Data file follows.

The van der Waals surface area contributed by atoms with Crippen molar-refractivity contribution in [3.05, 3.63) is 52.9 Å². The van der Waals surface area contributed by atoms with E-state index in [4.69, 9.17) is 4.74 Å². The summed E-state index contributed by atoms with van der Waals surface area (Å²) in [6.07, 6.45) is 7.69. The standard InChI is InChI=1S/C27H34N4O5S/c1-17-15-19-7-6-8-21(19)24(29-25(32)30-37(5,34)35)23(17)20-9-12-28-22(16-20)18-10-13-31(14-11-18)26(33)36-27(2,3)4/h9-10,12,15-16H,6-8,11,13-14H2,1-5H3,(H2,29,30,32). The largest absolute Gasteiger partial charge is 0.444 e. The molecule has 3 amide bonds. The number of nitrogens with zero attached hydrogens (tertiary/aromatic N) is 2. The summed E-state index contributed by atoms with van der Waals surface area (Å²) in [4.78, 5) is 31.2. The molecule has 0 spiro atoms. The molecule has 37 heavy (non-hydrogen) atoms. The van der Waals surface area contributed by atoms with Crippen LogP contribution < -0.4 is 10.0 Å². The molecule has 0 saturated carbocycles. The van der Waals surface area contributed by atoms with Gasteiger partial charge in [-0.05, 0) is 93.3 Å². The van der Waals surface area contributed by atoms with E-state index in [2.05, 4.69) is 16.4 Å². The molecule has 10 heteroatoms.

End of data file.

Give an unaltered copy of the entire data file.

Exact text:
The van der Waals surface area contributed by atoms with Crippen molar-refractivity contribution in [3.05, 3.63) is 52.9 Å². The van der Waals surface area contributed by atoms with E-state index in [4.69, 9.17) is 4.74 Å². The summed E-state index contributed by atoms with van der Waals surface area (Å²) in [6.07, 6.45) is 7.69. The standard InChI is InChI=1S/C27H34N4O5S/c1-17-15-19-7-6-8-21(19)24(29-25(32)30-37(5,34)35)23(17)20-9-12-28-22(16-20)18-10-13-31(14-11-18)26(33)36-27(2,3)4/h9-10,12,15-16H,6-8,11,13-14H2,1-5H3,(H2,29,30,32). The largest absolute Gasteiger partial charge is 0.444 e. The molecule has 3 amide bonds. The number of nitrogens with zero attached hydrogens (tertiary/aromatic N) is 2. The summed E-state index contributed by atoms with van der Waals surface area (Å²) in [4.78, 5) is 31.2. The molecule has 0 spiro atoms. The molecule has 37 heavy (non-hydrogen) atoms. The van der Waals surface area contributed by atoms with Crippen LogP contribution < -0.4 is 10.0 Å². The molecule has 0 saturated carbocycles. The van der Waals surface area contributed by atoms with Gasteiger partial charge in [-0.05, 0) is 93.3 Å². The van der Waals surface area contributed by atoms with E-state index in [2.05, 4.69) is 16.4 Å². The molecule has 10 heteroatoms.